Practicing legacy rescue techniques

A little over a week ago it was time for our first legacycoderetreat of 2012 here in Belgium. I was lucky enough to work with Adrian Bolboaca again on this retreat. He is a serious influence and inspiration to me when it comes to software craftsmanship. I went to pick him up at the train station. Yes, he really flew over from Bucharest just to co-facilitate this retreat with me, isn’t he awesome 😉

And how did the Brussels youth repay this man for flying all the way here to come and inspire people? Yeah, by stealing his bag. Everything was gone: laptop, digicam, creditcards, some souvenirs he brought along especially for me, his trusted notepad, even his clothes. So we spent the first hour explaining everything to the nice police officer. After some Chinese takeout we finalized all the session descriptions we had been working on the last couple of weeks and we were set.

It’s become tradition that I take care of breakfast for the retreats, so off we went in the morning to fetch us some “koffiekoeken”.

We got a personal chauffeur this time, since Gien offered to pick us up on her way to Brussels. Watch out for this girl, not only is she a damn good driver and poker player, she’s a mighty fine craftswoman (do you say that?) and I hope we get to work together some day.

We were a big bunch of passionate developers trying to make sense of this trivia code base that we had to work with throughout the day. We ran different new session ideas we came up with and experimented with the timings as well. I’ll do a series of posts on the different session ideas soon, I promise. People especially loved the session on revealing intent, clarifying the naming in the existing code base. This was the biggest learning moment of the morning as people really started to understand what the real behavior of the system was.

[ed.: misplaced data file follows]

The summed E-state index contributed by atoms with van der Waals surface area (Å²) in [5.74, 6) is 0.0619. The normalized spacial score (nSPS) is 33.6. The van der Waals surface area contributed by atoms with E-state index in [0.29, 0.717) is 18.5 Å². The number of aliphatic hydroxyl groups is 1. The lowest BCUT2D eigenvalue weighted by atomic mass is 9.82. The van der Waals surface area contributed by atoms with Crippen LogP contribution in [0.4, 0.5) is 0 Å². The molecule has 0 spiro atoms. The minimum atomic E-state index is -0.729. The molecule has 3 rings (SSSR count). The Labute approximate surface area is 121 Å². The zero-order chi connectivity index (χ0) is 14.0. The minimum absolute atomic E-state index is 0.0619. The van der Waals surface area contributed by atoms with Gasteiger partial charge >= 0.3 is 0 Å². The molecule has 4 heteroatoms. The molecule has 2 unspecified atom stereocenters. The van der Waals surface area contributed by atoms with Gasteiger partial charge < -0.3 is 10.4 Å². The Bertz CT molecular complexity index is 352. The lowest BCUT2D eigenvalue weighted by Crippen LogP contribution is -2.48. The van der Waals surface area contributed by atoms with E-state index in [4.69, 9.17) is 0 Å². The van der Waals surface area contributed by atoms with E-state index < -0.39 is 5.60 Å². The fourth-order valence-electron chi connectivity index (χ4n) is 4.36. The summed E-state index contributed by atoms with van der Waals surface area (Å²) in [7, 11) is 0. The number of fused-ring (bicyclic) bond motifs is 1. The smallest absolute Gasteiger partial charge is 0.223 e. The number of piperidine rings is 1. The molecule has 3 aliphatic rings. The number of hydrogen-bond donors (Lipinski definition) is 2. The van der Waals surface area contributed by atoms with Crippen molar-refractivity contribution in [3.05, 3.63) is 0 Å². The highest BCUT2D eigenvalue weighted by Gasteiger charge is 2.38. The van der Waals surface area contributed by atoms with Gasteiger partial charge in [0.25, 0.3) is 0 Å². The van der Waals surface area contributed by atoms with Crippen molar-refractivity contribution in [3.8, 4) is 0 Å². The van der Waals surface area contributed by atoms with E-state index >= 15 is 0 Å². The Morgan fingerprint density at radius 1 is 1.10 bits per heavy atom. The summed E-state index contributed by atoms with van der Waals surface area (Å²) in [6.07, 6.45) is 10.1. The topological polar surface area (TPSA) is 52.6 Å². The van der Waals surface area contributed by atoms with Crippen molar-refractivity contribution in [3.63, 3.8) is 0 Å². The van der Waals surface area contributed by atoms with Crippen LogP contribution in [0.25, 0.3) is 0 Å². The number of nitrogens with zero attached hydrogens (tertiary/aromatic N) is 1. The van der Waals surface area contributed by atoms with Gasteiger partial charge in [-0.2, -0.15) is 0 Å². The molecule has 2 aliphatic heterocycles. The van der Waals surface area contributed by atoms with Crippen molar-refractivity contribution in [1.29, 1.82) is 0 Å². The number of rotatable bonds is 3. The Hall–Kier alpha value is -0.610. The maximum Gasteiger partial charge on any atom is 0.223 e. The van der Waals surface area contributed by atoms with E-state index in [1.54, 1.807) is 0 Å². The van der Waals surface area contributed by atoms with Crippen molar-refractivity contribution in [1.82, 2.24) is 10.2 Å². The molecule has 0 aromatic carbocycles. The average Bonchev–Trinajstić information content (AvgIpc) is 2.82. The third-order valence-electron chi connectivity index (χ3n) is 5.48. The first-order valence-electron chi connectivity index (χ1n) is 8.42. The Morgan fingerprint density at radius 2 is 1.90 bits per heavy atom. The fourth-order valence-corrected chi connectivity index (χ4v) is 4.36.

We took a really long lunch break, since we were walking over to the Japanese restaurant. We had some awesome wasabi there, oh yeah there was some sushi underneath the wasabi as well which was also good 😉

After the long lunch it was time to crank up the volume, blow the speakers and probably some minds as well. We introduced a session on using TDD as if you meant it as a tool to help us extract behavior from existing methods and decomposing large methods within the code base. It was hard for the people that had never done this before. People that were familiar with the technique quickly picked up the adapted version for refactoring (I really promise to blog about this soon) and found it very useful.

To make matters even worse, the next session we focused on extracting pure functions, not just methods. And we also suggested to use our adapted version of TDD as if you meant it to help extract these pure functions. Here we ran into some discussions with people that don’t really believe in the power and greatness of pure functions. It’s something that we had foreseen, so we tried to explain why we believe it’s a good idea and it can be used in OO languages like C# and Java. It’s not limited to pure functional languages.

During the closing circle we got some great feedback that these techniques are really something people could start doing on Monday. For most people this felt closer to their reality than the techniques we use during a normal coderetreat. Although regulars were all convinced that having a mix of both is the best way to keep learning and mastering their skills.

This is why we decided to alternate a normal coderetreat with a legacy one every 6-8 weeks. A normal coderetreat will help you see where you want to go in the future, while a legacy one will help you to deal with the situation at hand now.

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